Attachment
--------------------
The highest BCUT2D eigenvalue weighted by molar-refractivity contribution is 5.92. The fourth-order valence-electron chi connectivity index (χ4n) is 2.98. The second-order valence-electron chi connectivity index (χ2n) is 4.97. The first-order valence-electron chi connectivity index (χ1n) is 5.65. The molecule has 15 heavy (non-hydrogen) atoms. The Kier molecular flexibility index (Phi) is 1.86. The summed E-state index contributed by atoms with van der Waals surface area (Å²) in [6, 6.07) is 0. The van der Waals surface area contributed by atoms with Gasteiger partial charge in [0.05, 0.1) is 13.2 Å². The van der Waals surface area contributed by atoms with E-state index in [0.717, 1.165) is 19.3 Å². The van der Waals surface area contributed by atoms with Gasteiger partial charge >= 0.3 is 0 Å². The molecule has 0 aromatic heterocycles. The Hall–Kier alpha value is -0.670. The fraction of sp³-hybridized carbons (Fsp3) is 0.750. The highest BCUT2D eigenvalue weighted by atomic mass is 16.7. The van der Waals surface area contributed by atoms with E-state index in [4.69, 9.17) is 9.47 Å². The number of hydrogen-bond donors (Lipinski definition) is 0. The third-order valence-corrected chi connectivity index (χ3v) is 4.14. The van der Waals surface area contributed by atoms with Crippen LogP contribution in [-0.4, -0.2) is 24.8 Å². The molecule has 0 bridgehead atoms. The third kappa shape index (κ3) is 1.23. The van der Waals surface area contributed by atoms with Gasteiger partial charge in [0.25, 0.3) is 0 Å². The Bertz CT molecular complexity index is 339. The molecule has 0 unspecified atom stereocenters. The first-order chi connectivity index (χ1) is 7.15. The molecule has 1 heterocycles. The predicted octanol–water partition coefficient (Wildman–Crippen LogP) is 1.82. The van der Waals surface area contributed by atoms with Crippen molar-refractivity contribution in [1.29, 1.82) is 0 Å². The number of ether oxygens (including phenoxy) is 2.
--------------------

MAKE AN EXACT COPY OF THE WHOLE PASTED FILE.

The highest BCUT2D eigenvalue weighted by molar-refractivity contribution is 5.92. The fourth-order valence-electron chi connectivity index (χ4n) is 2.98. The second-order valence-electron chi connectivity index (χ2n) is 4.97. The first-order valence-electron chi connectivity index (χ1n) is 5.65. The molecule has 15 heavy (non-hydrogen) atoms. The Kier molecular flexibility index (Phi) is 1.86. The summed E-state index contributed by atoms with van der Waals surface area (Å²) in [6, 6.07) is 0. The van der Waals surface area contributed by atoms with Gasteiger partial charge in [0.05, 0.1) is 13.2 Å². The van der Waals surface area contributed by atoms with E-state index in [0.717, 1.165) is 19.3 Å². The van der Waals surface area contributed by atoms with Gasteiger partial charge >= 0.3 is 0 Å². The molecule has 0 aromatic heterocycles. The Hall–Kier alpha value is -0.670. The fraction of sp³-hybridized carbons (Fsp3) is 0.750. The highest BCUT2D eigenvalue weighted by atomic mass is 16.7. The van der Waals surface area contributed by atoms with E-state index in [4.69, 9.17) is 9.47 Å². The number of hydrogen-bond donors (Lipinski definition) is 0. The third-order valence-corrected chi connectivity index (χ3v) is 4.14. The van der Waals surface area contributed by atoms with Crippen LogP contribution in [-0.4, -0.2) is 24.8 Å². The molecule has 0 bridgehead atoms. The third kappa shape index (κ3) is 1.23. The van der Waals surface area contributed by atoms with Gasteiger partial charge in [0.25, 0.3) is 0 Å². The Bertz CT molecular complexity index is 339. The molecule has 0 unspecified atom stereocenters. The first-order chi connectivity index (χ1) is 7.15. The molecule has 1 heterocycles. The predicted octanol–water partition coefficient (Wildman–Crippen LogP) is 1.82. The van der Waals surface area contributed by atoms with Crippen molar-refractivity contribution in [1.29, 1.82) is 0 Å². The number of ether oxygens (including phenoxy) is 2.